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Levy Retires After Almost 40 Years

Dr. Rene Levy, professor of pharmaceutics and director of the Metabolism and Transport Drug Interaction Database (DIDB), retired at the end of 2009. Levy worked at the UW School of Pharmacy for almost 40 years.

Photo by Team Photogenic

He received his bachelor’s degree in pharmacy in 1965 from the University of Paris and completed his doctorate in pharmaceutical chemistry at the University of California, San Francisco in 1970. That same year, he was invited to join the faculty at the School to initiate teaching in the areas of pharmacokinetics and biopharmaceutics.

“I have loved working at UW from the first day I came to Bagley Hall,” he said. “It is an amazing institution, and I feel fortunate to have been associated with it.”

Dr. Levy shares a laugh with Dean Thomas Baillie at a conference a few years ago. Photo courtesy of Tom Baillie

He went on to serve as chair of the Department of Pharmaceutics for 26 years. He also held a UW appointment as professor of neurological surgery. In that role, he was part of the group that established the UW’s Epilepsy Center, which is now housed in Harborview Medical Center.

His most recent contribution to the School was the creation of the DIDB. Levy set out to build the database in the 1990s because he recognized the need for more widespread knowledge about the risks of drug interactions.

In 2002, he launched the database as a public venture through UW’s TechTransfer. Today, researchers from pharmaceutical companies from throughout the world subscribe to the database.

Levy’s academic career has allowed him to fulfill his life’s dream — which was to be a researcher and a teacher.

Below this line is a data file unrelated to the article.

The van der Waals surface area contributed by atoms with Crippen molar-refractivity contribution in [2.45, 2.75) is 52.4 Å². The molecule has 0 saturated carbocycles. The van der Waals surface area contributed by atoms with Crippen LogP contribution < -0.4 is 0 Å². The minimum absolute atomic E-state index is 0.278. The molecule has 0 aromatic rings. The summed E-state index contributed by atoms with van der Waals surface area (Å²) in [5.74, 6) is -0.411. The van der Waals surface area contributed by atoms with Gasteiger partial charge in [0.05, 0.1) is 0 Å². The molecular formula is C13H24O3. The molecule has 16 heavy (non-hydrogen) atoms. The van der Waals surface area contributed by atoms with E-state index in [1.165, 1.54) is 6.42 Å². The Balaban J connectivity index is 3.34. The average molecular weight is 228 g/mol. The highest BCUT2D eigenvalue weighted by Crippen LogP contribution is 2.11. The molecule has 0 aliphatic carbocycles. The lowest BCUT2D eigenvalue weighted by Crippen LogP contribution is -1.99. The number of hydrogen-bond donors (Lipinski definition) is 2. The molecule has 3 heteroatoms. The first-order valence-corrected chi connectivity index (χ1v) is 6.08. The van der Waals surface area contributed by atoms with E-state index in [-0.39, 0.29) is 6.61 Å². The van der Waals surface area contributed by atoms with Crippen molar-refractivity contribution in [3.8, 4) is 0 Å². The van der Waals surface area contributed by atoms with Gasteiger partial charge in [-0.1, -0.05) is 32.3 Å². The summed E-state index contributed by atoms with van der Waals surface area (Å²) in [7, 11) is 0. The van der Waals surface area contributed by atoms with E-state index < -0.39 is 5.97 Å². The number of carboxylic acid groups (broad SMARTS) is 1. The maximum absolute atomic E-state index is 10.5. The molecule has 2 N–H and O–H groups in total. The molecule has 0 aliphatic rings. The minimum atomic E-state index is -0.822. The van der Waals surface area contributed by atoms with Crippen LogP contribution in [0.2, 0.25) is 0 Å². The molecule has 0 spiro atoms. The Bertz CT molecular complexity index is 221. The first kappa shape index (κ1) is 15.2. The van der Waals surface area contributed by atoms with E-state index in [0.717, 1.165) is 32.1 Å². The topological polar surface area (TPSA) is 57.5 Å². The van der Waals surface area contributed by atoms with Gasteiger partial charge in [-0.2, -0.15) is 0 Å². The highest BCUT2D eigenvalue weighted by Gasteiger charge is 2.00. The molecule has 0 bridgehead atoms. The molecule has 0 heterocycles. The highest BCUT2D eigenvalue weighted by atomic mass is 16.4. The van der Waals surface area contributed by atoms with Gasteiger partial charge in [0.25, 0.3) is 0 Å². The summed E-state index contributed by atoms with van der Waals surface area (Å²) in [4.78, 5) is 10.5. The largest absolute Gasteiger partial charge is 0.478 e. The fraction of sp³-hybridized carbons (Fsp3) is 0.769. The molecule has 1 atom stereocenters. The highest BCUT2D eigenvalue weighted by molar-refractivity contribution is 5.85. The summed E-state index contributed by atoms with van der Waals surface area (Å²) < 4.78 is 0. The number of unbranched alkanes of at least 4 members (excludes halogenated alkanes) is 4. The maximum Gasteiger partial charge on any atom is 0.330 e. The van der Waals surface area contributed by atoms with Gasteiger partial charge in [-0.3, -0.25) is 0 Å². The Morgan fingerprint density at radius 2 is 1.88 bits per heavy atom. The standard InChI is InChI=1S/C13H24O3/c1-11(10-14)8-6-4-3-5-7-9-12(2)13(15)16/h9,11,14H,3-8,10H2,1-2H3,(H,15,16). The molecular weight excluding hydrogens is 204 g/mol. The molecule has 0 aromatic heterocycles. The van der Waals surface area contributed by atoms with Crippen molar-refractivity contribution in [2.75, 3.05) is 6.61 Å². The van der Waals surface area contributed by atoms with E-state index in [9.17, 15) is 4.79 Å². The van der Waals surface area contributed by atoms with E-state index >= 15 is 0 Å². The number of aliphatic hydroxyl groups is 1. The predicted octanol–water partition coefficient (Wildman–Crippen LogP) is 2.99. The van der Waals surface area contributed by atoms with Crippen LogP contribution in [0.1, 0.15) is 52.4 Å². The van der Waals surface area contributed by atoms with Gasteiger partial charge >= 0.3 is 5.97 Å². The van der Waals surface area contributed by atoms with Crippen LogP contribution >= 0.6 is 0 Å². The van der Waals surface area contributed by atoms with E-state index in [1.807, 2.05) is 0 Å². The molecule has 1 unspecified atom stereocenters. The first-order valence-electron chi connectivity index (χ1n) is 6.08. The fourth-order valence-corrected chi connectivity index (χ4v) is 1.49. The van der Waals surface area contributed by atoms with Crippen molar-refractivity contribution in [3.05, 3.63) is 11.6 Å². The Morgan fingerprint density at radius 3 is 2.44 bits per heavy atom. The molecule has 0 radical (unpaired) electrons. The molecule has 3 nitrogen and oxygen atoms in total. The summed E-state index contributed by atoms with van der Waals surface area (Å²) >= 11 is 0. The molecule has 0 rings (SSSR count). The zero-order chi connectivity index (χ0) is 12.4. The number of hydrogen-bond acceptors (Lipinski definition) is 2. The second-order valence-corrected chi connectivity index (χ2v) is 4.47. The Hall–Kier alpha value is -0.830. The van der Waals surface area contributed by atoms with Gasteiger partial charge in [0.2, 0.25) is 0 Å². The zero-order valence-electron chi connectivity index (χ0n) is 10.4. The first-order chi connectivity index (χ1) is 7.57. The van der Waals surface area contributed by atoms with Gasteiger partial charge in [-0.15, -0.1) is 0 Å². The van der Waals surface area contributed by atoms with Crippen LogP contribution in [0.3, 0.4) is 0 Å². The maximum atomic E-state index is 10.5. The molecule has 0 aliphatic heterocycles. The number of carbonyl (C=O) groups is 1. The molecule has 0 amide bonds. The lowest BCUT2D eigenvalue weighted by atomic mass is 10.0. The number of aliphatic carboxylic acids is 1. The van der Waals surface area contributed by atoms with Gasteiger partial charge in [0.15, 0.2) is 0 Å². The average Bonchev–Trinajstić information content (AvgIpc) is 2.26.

“As a researcher, I still cannot believe that I was able to publish one paper every six to seven weeks, on average, for 39 years,” he said. “This was due principally to the atmosphere of collaborative research that is unique to the UW.”

The focus of his research has been to optimize the use of antiepileptic drugs and minimize drug interactions. Levy has published hundreds of articles and co-edited several books, including Metabolic Drug Interactions and Antiepileptic Drugs, which released as a fifth edition in 2001.

The American Association for the Advancement of Science named Levy a fellow in 2007 for “distinguished contributions to the treatment of epilepsy, and for fostering the development and rational use of new drugs and therapeutic modalities.”

Over the years, he has also taught countless pharmaceutical students and supervised numerous graduate students and postdoctoral fellows. Both Ken Thummel, chair of the Department of Pharmaceutics, and Rodney Ho, professor of pharmaceutics, count Levy as a mentor.

And he has had a positive impact on so many of the people who counted him as a mentor, teacher or colleague.

“Dr. Levy has a true interest in other people and a unique ability to really listen to them and learn from their perspective,” said Isabelle Ragueneau-Majlessi, clinical associate professor and Levy’s successor as director of the Drug Interaction Database. “I will miss his never-ending enthusiasm and his intellectual curiosity.”

The School of Pharmacy wishes Dr. Levy the best in his future endeavors. He will leave a lasting legacy of excellence in the Department of Pharmaceutics and the School of Pharmacy.

Dr. Levy helped initiate the Milo Gibaldi Endowed Professorship in Pharmaceutics, and he helped inspire his friend and collaborator, Dr. William E. Bradley, to create a fund for the Department of Pharmaceutics. Both of these visionary funds provide invaluable support to faculty and students.

~January 8, 2010